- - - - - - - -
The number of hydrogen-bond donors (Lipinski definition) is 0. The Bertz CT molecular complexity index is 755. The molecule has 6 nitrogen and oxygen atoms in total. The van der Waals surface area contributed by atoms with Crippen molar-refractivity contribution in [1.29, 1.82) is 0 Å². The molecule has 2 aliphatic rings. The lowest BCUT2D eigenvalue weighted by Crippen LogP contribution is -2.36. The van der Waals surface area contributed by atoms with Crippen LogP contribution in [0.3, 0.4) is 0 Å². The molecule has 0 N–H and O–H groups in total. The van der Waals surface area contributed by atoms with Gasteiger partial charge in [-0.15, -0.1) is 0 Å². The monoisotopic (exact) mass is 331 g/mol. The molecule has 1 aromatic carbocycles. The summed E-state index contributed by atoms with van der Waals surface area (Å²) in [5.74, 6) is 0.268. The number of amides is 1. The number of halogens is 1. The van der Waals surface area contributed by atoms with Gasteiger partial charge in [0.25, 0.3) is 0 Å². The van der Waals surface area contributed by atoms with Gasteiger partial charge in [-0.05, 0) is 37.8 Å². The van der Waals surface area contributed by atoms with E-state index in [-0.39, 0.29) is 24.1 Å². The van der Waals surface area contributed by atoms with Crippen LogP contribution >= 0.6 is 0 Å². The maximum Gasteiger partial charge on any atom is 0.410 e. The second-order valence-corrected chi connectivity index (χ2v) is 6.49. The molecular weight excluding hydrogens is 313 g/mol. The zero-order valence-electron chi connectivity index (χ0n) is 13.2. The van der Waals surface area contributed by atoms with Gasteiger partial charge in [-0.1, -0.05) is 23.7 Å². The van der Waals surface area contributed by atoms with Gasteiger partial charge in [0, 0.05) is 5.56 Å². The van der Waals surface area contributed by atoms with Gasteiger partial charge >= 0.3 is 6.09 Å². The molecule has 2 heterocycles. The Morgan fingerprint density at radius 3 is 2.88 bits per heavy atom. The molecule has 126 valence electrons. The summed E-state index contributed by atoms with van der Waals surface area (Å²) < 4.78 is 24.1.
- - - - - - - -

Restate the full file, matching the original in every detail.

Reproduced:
The number of hydrogen-bond donors (Lipinski definition) is 0. The Bertz CT molecular complexity index is 755. The molecule has 6 nitrogen and oxygen atoms in total. The van der Waals surface area contributed by atoms with Crippen molar-refractivity contribution in [1.29, 1.82) is 0 Å². The molecule has 2 aliphatic rings. The lowest BCUT2D eigenvalue weighted by Crippen LogP contribution is -2.36. The van der Waals surface area contributed by atoms with Crippen LogP contribution in [0.3, 0.4) is 0 Å². The molecule has 0 N–H and O–H groups in total. The van der Waals surface area contributed by atoms with Gasteiger partial charge in [-0.15, -0.1) is 0 Å². The monoisotopic (exact) mass is 331 g/mol. The molecule has 1 aromatic carbocycles. The summed E-state index contributed by atoms with van der Waals surface area (Å²) in [5.74, 6) is 0.268. The number of amides is 1. The number of halogens is 1. The van der Waals surface area contributed by atoms with Gasteiger partial charge in [0.25, 0.3) is 0 Å². The van der Waals surface area contributed by atoms with Gasteiger partial charge in [-0.05, 0) is 37.8 Å². The van der Waals surface area contributed by atoms with E-state index in [-0.39, 0.29) is 24.1 Å². The van der Waals surface area contributed by atoms with Crippen LogP contribution >= 0.6 is 0 Å². The maximum Gasteiger partial charge on any atom is 0.410 e. The second-order valence-corrected chi connectivity index (χ2v) is 6.49. The molecular weight excluding hydrogens is 313 g/mol. The zero-order valence-electron chi connectivity index (χ0n) is 13.2. The van der Waals surface area contributed by atoms with Gasteiger partial charge in [-0.1, -0.05) is 23.7 Å². The van der Waals surface area contributed by atoms with Gasteiger partial charge in [0, 0.05) is 5.56 Å². The van der Waals surface area contributed by atoms with Gasteiger partial charge >= 0.3 is 6.09 Å². The molecule has 2 heterocycles. The Morgan fingerprint density at radius 3 is 2.88 bits per heavy atom. The molecule has 126 valence electrons. The summed E-state index contributed by atoms with van der Waals surface area (Å²) < 4.78 is 24.1.